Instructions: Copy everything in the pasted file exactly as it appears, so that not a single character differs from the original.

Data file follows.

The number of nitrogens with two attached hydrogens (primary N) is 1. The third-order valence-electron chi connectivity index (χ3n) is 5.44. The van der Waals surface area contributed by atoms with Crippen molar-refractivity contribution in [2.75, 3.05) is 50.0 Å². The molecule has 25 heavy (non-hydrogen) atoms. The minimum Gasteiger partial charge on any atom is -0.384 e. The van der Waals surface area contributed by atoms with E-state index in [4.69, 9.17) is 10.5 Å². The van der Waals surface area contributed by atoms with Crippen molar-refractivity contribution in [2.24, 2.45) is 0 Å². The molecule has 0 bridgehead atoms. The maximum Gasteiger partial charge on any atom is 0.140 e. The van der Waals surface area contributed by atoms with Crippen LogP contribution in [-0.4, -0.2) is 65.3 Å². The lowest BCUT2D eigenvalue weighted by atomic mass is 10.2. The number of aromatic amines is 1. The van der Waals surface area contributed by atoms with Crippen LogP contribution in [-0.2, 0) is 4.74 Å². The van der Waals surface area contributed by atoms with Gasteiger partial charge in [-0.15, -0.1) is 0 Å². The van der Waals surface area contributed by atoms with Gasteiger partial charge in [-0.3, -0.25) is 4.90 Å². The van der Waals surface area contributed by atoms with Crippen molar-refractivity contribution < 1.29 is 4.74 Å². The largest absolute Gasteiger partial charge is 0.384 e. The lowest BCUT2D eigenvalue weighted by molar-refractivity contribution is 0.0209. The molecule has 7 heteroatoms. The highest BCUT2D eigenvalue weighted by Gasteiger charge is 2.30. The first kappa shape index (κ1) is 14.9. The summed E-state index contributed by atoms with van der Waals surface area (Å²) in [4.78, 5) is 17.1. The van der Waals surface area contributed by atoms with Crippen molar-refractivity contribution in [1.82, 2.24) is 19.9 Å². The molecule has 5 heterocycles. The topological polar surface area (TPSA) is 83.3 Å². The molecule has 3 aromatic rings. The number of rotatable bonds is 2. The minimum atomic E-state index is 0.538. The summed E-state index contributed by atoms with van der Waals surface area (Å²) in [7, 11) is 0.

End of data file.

The number of nitrogens with two attached hydrogens (primary N) is 1. The third-order valence-electron chi connectivity index (χ3n) is 5.44. The van der Waals surface area contributed by atoms with Crippen molar-refractivity contribution in [2.75, 3.05) is 50.0 Å². The molecule has 25 heavy (non-hydrogen) atoms. The minimum Gasteiger partial charge on any atom is -0.384 e. The van der Waals surface area contributed by atoms with E-state index in [4.69, 9.17) is 10.5 Å². The van der Waals surface area contributed by atoms with Crippen molar-refractivity contribution in [2.24, 2.45) is 0 Å². The molecule has 0 bridgehead atoms. The maximum Gasteiger partial charge on any atom is 0.140 e. The van der Waals surface area contributed by atoms with Crippen LogP contribution in [-0.4, -0.2) is 65.3 Å². The lowest BCUT2D eigenvalue weighted by atomic mass is 10.2. The number of aromatic amines is 1. The van der Waals surface area contributed by atoms with Crippen LogP contribution in [-0.2, 0) is 4.74 Å². The van der Waals surface area contributed by atoms with Gasteiger partial charge in [-0.15, -0.1) is 0 Å². The van der Waals surface area contributed by atoms with Gasteiger partial charge in [-0.3, -0.25) is 4.90 Å². The van der Waals surface area contributed by atoms with Crippen molar-refractivity contribution < 1.29 is 4.74 Å². The largest absolute Gasteiger partial charge is 0.384 e. The lowest BCUT2D eigenvalue weighted by molar-refractivity contribution is 0.0209. The molecule has 7 heteroatoms. The highest BCUT2D eigenvalue weighted by Gasteiger charge is 2.30. The first kappa shape index (κ1) is 14.9. The summed E-state index contributed by atoms with van der Waals surface area (Å²) in [4.78, 5) is 17.1. The van der Waals surface area contributed by atoms with Crippen molar-refractivity contribution in [1.82, 2.24) is 19.9 Å². The molecule has 5 heterocycles. The topological polar surface area (TPSA) is 83.3 Å². The molecule has 3 aromatic rings. The number of rotatable bonds is 2. The minimum atomic E-state index is 0.538. The summed E-state index contributed by atoms with van der Waals surface area (Å²) in [7, 11) is 0.